Going into the 2019 Denker Tournament of High School Champions, I had zero expectations. I was the fifteenth seed, and the always-prestigious tournament featured top seeds like IMs Ben Li and Bryce Tiglon as well as a myriad of other strong masters. On top of that, I had been playing such inconsistent chess throughout summer and failed spectacularly at all of my tournaments prior to Denker, such as the Junior Girls Championship and the Susan Polgar Girls’ Invitational. To be honest, I had kind of given up on my chess or any hopes of good results at this point. For me, Denker was just one last stop for summer, one last tournament before a long-needed hiatus from chess so I could focus on the onslaught of senior year and college apps.
This year, Denker was held in Orlando, Florida (a nice, touristy location — I even got the chance to explore Universal Studios later on!) at the beautiful Rosen Centre Hotel. We arrived pretty early in the morning of the first round, and the rest of the day was pretty hectic; the opening ceremony formalities and activities were quickly followed by the posting of pairings for round one. And so it began.
For the first round, in typical Swiss fashion, I was paired against one of the lowest seeds, a 1900 from Kentucky (which goes to show how strong the tournament was). I found myself in some variation of the Sicilian that I wasn’t quite familiar with, and somehow I let him sacrifice his rook to open up my king in the center. I was probably losing at some point, but I managed to consolidate and escape with a win.
The next round, I was paired up against Bryce Tiglon, one of my closest friends. He beats me about 99% of the time in classical games, online blitz, and GamePigeon chess games, so I wasn’t too surprised when I lost. It was a pretty interesting game, though, arriving from an unorthodox opening he had prepared where neither of us were quite sure of what was going on.
In round three I found myself in one of the most boring positions against another 1900 player. After a lucky trick, I won a piece and the game. With that win, I was paired up against a 2350 for the fourth round. Up until this point, my play had been pretty mediocre, but for some reason I started to play well this game. While I’m not quite sure what happened, I just got a slightly better position out of the opening and outplayed him from there for a pretty smooth victory. The next game was pretty much the same case against another 2350, and I was able to finesse a win after he made some key errors.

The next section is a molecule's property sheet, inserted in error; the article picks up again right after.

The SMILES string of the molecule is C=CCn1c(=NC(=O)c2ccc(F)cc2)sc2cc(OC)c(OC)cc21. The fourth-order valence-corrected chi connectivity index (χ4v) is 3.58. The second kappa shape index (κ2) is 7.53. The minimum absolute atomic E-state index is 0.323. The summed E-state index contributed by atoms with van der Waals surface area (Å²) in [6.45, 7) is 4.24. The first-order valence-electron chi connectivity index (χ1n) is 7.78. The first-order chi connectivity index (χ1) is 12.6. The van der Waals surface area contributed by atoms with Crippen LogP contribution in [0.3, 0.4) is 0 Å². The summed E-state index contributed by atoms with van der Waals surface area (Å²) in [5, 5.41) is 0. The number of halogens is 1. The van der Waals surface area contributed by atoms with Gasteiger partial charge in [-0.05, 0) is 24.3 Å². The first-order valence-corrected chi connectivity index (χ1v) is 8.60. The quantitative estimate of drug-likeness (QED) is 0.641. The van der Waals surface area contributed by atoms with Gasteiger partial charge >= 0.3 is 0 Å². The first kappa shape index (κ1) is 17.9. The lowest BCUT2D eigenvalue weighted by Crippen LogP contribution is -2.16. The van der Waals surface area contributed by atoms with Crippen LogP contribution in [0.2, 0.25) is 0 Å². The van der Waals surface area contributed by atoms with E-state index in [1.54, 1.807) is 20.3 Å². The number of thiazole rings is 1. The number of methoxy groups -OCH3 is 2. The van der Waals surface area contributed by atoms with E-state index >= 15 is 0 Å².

Somehow, I now have 4 out of 5 points going into the last game. Given the tournament situation, I theoretically had winning chances. If Bryce and Ben draw on the top board and I win, the three of us would tie for first. However, I was almost sure there was no way that would happen since I was paired as Black against yet another strong 2350 player. My mentality going into the game was to just play sound chess and end the tournament without blundering. I decided to opt out of playing my usual Sicilian and choose a more solid approach against his 1.e4, so we entered an Italian. However, I wasn’t quite as familiar with the ideas and setups of the position as he was, and pretty soon I thought I was just much worse. All of my pieces were awkwardly placed and my pawn structure was all over the place; I thought my position would soon crumble. However, he was getting low on time, and I used this to my advantage as I launched a pretty desperate attack on his king. I thought there was no way it would work, but he allowed me to play a neat idea and soon my pieces invaded his kingside and I won the game.
Bryce and Ben had drawn their game pretty early on, so with that win, I was guaranteed to be a 2019 Denker Co-Champion. You’re probably just as shocked as I was. To tie for first at such an elite tournament was already a great honor, but this victory was particularly special to me because I was the second female to accomplish this feat, the first being Abby Marshall in 2009. It was honestly just unexpected. When the final standings were published, I found out Bryce deservedly won on tiebreaks and secured the spot to the 2020 Junior Championships. Ben finished in second and I in third, and I thought that was pretty fitting to how the tournament went.
I would like to thank my coach, Vladimir Georgiev, for helping me along throughout such a disappointing summer and pushing me to keep trying and studying for the next tournament. And to Greg Shahade and Jacob Aagaard, who organized the strongest US Chess School I have attended, two weeks prior to Denker. I would like to thank Texas Chess Association for nominating me to the event. Finally, to the tournament organizers who ran a smooth event (as always) and presented me with such a great opportunity.